How to implement digital portfolios: Tips from Madison City Schools

Three implementation tips from Daniel Whitt at Madison City Schools
Molly McCracken
February 18, 2020

This is a follow-up article to our profile on Madison City Schools, where we interviewed the district’s technology lead Daniel Whitt on why digital portfolios are pivotal to the future of education. You can read Part 1 here.

Madison City Schools has carved out quite the digital footprint for their ground-breaking focus on digital portfolios in the classroom. Representatives from the district have spoken at ISTE, written for EdSurge, developed a documentary, and generated a collection of open-source resources for their peers.

We spoke with Daniel Whitt from Madison City Schools in an interview. He shared some amazing takeaways you can use to get a digital portfolio movement started at your school:

Find your champion to lead the change

Whitt and his colleagues have made an incredible collection of resources they’ve shared for free online, but they recognize that simply creating content isn’t enough.

“School districts need to be taught how to do this,” he said, suggesting that any group of educators will need to find a ‘champion’ for digital portfolios.

“There has to be somebody who looks at leadership and says: One way that we see how you can use these resources is ‘X’.”

If you’re reading this and you’re thinking “I might be that person”, be sure to:

Start as early as you can

The process of creating digital portfolios can help develop a growth mindset and teach students reflection, but it can also get them in a ‘publishing mindset.’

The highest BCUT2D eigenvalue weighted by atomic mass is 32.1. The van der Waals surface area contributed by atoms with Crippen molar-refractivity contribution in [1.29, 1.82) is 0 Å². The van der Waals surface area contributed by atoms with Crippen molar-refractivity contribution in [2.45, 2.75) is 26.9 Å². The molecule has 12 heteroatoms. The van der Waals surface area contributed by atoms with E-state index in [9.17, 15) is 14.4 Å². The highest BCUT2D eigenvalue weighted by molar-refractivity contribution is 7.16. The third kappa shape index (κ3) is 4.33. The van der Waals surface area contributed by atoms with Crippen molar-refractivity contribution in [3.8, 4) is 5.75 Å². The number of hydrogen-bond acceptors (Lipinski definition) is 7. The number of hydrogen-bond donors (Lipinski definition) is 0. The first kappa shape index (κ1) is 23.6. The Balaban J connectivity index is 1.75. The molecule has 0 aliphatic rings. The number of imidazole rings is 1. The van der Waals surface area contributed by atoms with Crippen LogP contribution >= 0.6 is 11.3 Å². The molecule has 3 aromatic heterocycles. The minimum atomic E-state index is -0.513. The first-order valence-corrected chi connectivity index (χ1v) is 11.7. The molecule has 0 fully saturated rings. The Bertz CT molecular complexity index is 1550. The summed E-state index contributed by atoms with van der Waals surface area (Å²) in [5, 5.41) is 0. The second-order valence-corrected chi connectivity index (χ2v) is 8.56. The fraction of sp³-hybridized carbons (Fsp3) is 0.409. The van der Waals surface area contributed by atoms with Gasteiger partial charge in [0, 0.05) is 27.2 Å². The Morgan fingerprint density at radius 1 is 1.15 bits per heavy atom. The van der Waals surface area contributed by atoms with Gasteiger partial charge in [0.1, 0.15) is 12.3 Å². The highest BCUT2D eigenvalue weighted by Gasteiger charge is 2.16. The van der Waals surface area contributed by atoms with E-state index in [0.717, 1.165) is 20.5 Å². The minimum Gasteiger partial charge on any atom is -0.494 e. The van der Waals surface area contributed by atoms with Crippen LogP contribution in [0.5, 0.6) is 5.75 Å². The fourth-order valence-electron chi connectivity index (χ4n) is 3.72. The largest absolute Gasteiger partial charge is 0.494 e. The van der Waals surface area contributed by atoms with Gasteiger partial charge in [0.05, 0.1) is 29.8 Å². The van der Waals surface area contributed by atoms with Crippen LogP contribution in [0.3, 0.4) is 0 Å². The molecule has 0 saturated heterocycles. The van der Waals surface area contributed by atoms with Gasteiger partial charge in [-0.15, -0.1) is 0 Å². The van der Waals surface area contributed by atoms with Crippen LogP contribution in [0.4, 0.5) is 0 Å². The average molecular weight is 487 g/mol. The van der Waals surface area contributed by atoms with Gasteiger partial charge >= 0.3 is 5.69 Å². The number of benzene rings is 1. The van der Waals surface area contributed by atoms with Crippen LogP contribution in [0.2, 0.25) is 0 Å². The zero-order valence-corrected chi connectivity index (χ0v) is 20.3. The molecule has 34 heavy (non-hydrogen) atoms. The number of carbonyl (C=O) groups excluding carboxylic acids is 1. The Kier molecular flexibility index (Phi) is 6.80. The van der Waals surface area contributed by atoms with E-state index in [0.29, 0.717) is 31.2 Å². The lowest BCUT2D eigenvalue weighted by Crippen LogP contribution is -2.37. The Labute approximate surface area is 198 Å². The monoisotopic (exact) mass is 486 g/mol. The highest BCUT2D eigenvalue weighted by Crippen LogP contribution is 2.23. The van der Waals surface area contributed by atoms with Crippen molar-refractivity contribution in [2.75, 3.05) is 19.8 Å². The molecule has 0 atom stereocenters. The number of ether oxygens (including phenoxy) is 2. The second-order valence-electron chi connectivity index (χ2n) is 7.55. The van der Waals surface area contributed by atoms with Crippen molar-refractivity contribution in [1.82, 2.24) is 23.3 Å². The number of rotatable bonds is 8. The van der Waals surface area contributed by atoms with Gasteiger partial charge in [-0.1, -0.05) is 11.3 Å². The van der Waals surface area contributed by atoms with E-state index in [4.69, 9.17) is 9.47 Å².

The earlier students learn about the opportunities and the consequences of putting their work out into the world, the more comfortable they’ll be releasing the work they produce in the future, whether that’s a final thesis paper in college, a new tech app, or just hitting publish on a tweet or LinkedIn update.

“The earlier you start doing portfolios and exercising “show then reflect” as a process online, the more buy-in from adolescents and the more valuable this becomes over time,” said Whitt, who is currently focusing 90% of his energy on working with primary students.

“If we can start having students take ownership of their learning on a daily basis, then they’ve already been doing it for several years by the time they get to high school.”

See digital portfolios as more than a trend or add-on

One of the biggest mistakes schools can use is seeing portfolio is one more thing, a passing fad that gets stapled on top of everything else.

“To simply adopt digital portfolios and stack them on top of our old system is like attempting to run the newest operating system on the oldest computer—from time to time we will reap the rewards, but mostly we will just crash,” Whitt wrote in his EdSurge article.

To effectively integrate digital portfolios, educators and administrators must recognize portfolios as a tool for capturing and communicating student accomplishment and bake that within the way they’re already teaching.

No one has more time in their day to do extra work, if anything, we all have less time thanks to constant interruptions from the technology in our pockets.

But by building digital portfolios in at the core, as a way to document the great work already happening in the classroom, it can become a channel for learning that is as embedded into every day as your learning management system.

Have any more tips on how to implement digital portfolios? Let us know in the comments, or feel free to connect with me here if you’d like to be interviewed for an upcoming article.

Molly McCracken

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